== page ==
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Tuesday, April 28, 2009

Letting go


A Quebec sovereigntist association is demanding an apology for a tract published in 1849 by the Montreal Gazette that the group contends incited 1,500 anglophone Montrealers to burn down the city's parliament.

The St-Jean-Baptiste Society commemorated the fiery episode yesterday in the very place where the three-storey parliament once stood -- now a parking lot ringed by grey stone buildings in a popular tourist districts.

The arsonists were protesting a bill introduced by Louis Lafontaine meant to compensate Canadians who had lost property in armed political uprisings of 1837 and 1838. 

Publius, of course, relishes any mention of obscure details in Canadian history. Burning down parliament sounds like a very unCanadian thing to do. Cliches of polite deferential Canadians are mostly American stereotypes reimported into Canada. Victorian Canada was a violent, unstable and dangerous place, like all frontiers. Most Canadian cities experienced riots -- real riots, not a bunch of professional agitators throwing rocks at well protected police -- and ethnic and religious tensions were always just below the surface. Not just English and French, and Protestant and Catholic, but today half-forgotten sects of Protestants quarreled with one another.  

The burning of the legislature -- this was the Province of Canada's legislatures, not the Dominion Parliament created in 1867 -- culminated in a two day riot, itself provoked by the Rebellion Losses Bill. Generations of Canadian students, back when history was still taught, were compelled to memorize that name and the date, 1849. The granting of assent, by the GG Lord Elgin, has been seen by historians as the moment in which responsible government came to Canada. 

Responsible what now? Previously the Governor General, and the respective Lieutenant-Governors, could refuse to grant assent to bills passed and could appoint cabinets regardless of the composition of the legislature. In other words, just because a party won a majority of seats in the legislature did not mean that it would form the actual government -- i.e. the cabinet or ministry -- or that its legislation would become law. Elgin's decision, despite his personal reservations, established the precedent that bills passed by the Canadian legislature would be granted assent (made law). Elgin's decision marks the beginning of liberal democracy in Canada and our path toward independence.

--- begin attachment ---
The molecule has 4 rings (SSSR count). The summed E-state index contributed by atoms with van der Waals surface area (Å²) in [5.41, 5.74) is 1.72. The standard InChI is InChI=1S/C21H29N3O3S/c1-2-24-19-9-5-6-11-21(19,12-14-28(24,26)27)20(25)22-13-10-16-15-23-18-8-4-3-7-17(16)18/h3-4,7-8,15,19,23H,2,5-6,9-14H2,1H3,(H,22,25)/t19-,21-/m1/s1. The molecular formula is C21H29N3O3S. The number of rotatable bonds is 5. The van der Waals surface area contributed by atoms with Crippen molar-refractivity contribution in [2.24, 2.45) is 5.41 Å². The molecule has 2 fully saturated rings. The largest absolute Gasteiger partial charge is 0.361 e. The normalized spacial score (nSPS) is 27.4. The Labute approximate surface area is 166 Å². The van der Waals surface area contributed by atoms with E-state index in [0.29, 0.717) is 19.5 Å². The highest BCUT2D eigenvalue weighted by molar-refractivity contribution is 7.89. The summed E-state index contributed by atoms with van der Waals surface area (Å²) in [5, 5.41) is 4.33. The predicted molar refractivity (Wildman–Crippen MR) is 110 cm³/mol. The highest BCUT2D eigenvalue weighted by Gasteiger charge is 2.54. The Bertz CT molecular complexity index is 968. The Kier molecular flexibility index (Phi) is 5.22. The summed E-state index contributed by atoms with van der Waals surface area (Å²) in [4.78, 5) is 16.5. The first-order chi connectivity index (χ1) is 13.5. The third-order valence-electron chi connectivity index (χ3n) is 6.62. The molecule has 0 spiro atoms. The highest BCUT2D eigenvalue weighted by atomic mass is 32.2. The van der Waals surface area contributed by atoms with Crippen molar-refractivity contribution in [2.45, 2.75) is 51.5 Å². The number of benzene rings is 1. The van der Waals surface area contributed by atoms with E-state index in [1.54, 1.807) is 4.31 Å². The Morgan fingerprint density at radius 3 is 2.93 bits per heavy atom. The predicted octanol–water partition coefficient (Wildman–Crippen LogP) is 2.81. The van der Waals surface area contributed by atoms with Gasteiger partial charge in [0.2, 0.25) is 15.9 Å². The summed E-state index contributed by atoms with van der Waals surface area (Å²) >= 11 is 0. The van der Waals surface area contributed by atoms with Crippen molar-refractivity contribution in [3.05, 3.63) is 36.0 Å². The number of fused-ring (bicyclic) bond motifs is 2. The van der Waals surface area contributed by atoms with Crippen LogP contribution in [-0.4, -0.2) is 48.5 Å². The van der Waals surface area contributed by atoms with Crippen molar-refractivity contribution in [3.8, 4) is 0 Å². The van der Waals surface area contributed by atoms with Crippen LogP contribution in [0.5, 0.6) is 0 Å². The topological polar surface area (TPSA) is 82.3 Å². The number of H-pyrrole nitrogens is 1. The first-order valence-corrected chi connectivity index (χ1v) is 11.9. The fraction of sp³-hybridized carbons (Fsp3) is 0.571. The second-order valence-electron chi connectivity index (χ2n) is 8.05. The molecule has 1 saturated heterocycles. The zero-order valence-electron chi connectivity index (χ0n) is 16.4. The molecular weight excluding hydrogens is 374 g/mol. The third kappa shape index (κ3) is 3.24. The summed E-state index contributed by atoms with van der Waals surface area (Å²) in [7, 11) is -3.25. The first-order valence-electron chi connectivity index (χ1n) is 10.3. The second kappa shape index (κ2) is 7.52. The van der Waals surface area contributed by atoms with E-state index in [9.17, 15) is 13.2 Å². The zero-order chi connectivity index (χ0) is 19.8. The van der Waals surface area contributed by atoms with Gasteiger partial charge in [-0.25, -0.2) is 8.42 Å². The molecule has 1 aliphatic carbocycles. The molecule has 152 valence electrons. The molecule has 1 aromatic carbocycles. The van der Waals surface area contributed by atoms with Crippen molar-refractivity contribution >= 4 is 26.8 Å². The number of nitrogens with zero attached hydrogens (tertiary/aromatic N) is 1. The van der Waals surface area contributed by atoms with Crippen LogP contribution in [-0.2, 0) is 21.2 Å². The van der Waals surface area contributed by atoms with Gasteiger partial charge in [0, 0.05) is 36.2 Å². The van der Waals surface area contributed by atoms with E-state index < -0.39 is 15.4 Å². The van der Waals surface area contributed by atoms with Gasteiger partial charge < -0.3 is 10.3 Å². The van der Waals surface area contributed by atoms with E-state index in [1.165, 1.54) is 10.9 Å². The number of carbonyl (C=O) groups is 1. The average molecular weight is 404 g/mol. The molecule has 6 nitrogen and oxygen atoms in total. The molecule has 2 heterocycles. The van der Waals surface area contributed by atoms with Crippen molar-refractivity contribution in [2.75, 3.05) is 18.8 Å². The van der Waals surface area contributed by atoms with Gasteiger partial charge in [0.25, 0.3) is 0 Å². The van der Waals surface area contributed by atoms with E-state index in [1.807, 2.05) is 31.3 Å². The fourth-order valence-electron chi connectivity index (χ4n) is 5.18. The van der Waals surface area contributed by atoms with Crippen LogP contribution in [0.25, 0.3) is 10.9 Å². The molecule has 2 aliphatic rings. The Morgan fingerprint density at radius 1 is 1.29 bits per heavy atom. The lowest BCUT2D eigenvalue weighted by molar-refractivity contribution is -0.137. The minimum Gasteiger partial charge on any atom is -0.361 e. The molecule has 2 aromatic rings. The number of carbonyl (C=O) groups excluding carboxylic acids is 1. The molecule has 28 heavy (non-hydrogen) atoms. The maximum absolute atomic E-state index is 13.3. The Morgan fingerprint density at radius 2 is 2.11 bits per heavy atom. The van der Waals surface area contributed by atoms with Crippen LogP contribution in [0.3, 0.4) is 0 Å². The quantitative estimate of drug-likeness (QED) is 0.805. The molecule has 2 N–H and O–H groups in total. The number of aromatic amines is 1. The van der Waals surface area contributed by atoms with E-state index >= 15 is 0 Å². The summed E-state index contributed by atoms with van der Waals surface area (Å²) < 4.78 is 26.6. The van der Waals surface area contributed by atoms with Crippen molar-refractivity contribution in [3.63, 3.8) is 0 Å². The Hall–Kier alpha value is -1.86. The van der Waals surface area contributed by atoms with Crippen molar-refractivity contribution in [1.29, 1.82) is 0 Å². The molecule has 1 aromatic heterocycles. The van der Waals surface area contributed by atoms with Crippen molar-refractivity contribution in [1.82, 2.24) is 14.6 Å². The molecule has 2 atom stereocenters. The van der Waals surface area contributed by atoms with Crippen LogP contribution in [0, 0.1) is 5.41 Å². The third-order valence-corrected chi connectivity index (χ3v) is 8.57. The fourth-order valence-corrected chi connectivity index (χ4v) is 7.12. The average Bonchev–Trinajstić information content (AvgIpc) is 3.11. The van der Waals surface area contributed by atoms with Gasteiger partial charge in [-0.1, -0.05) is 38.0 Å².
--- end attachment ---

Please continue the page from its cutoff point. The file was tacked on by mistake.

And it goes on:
The Bill in question compensated those Lower Canadians (residents of modern day Quebec) who had lost property during the Rebellions of 1837-1838, including rebels against the crown. This naturally annoyed many anglophones, especially in the Montreal area where fighting had been the greatest. The legislation was modeled on an earlier act to compensate the participants of William Lyon Mackenzie's Rebellion in December of 1837. That act had provoked far less hostility, the suggesting being that the riots which took place in Montreal were basically anti-French in character. After the fire, the capital was moved from Montreal, alternating between Toronto and Quebec until 1867.

Posted by Richard Anderson on April 28, 2009 in Canadian History | Permalink


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